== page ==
Lockdown Legacy: A Year Of Pain For The Hospitality Sector

One year on from the first lockdown, a shattered industry calls for the Government to be guided by “data not dates” and ease restrictions

Exactly a year since the first national lockdown, UKHospitality has revealed the terrible toll of the Covid-19 pandemic on a devastated sector that has experienced more than eight months of closure, costing more than 600,000 jobs, 12,000 business failures and lost sales of £86bn.

With only a minority of pubs, bars, restaurants, hotels and leisure facilities being able to trade outdoors from 12 April, the trade association is warning that closure for the vast majority of operators is due to last another nine weeks until 17 May, when indoor hospitality is permitted to reopen.

This delay means even more jobs  are in danger and even more businesses are facing ruin. Until restrictions are lifted, pubs, bars, restaurants, hotels and leisure facilities will not be able to break even and, with the expectation that consumer confidence will take time to recover, trading is unlikely to return to anything like normal levels for at least six months.

UKHospitality says that it’s critical that the Westminster Government sticks to its plans for a full removal of restrictions no later than 21 June. However, with the continued success of the vaccination programme and hospitalisations and fatalities continuing to decline, the industry is urging the Government to follow the “data not dates” and loosen the restrictions that are in place at different stages of the roadmap.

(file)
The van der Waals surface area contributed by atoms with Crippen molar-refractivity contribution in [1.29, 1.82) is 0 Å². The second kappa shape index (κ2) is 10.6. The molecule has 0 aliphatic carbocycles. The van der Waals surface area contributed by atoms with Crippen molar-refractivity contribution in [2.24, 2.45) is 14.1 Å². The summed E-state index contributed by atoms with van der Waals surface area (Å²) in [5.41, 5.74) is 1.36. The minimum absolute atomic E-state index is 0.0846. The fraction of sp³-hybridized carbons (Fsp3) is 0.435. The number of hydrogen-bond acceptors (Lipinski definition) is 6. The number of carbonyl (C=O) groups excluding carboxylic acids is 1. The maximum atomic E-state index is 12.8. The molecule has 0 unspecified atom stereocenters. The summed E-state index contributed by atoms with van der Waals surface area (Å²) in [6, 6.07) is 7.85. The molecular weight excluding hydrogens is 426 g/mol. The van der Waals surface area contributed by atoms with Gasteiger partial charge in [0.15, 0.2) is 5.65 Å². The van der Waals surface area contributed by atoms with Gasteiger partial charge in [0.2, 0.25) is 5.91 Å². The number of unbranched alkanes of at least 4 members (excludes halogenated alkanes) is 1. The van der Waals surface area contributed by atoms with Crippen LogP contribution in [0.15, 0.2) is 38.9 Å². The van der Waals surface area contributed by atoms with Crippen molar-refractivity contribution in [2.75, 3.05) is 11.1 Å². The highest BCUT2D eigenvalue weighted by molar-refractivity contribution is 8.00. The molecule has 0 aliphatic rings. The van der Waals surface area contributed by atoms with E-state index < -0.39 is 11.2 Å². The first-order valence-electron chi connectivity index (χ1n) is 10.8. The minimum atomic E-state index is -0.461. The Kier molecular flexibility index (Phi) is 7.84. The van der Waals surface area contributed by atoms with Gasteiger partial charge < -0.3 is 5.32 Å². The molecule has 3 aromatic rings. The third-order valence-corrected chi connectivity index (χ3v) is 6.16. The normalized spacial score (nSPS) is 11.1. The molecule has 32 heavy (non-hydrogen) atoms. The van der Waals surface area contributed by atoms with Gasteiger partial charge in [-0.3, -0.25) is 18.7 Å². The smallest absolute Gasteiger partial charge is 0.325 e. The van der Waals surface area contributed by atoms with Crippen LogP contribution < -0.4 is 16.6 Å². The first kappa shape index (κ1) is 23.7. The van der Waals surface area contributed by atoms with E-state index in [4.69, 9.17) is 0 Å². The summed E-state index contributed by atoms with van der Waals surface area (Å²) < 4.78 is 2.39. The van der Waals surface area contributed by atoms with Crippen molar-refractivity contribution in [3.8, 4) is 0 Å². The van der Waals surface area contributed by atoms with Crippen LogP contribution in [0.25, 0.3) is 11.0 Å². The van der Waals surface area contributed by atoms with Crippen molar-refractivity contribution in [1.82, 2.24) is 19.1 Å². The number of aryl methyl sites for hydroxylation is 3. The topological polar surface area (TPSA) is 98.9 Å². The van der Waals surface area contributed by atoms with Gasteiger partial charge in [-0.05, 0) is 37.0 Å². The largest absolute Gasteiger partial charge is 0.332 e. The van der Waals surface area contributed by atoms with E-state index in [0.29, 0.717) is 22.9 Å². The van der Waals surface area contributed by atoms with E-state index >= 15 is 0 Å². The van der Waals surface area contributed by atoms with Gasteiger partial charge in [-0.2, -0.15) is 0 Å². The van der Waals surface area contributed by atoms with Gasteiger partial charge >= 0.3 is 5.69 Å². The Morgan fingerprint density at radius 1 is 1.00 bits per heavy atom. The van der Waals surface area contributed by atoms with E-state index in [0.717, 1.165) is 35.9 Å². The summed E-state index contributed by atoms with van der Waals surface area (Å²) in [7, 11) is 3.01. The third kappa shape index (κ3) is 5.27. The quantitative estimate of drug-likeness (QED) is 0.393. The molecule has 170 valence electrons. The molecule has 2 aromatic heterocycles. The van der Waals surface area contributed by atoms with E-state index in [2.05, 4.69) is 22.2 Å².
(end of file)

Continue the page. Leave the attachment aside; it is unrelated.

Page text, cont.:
UKHospitality is therefore urging the Government to allow:

  • Hotels with self-contained rooms to be able to open alongside other self-contained accommodation on 12 April
  • Earlier re-opening of children’s indoor play areas (currently set for 17 May)
  • People to be able to order via a hatch or outdoor till on outdoor re-opening in April
  • People to be able to order at the bar from indoor opening in May, and for customers to be allowed to consume drinks while standing outdoors
  • Covid- secure weddings and receptions indoors from April, with an increase in guest numbers from May 17 in line with sporting and other events

UKHospitality Chief Executive Kate Nicholls said: “The last 12 months have been truly awful for our sector. That is why any controls that limit commercial activity upon reopening should be necessary and proportionate and we back the recent call from the Public Accounts Committee for the Government to provide the evidence for such limits. While any restrictions remain in place, our pubs and restaurants can only break even and the viability of thousands remains at risk – we lost over 12,000 in the last year alone.

“Hospitality can lead economic recovery in the UK, providing jobs to people who have lost them and

continuing to serve those most in need in communities all over the country. To do this however, we need to be able to operate without being strangled by restrictions.

“We also urge the Government to look again at some areas of support it introduced in the Budget, in

particular the business rates cap, which unfairly penalises a large proportion of hospitality businesses who will find themselves paying full rates just days after restrictions are fully lifted in June. That cannot be right, and we urge ministers to think again.”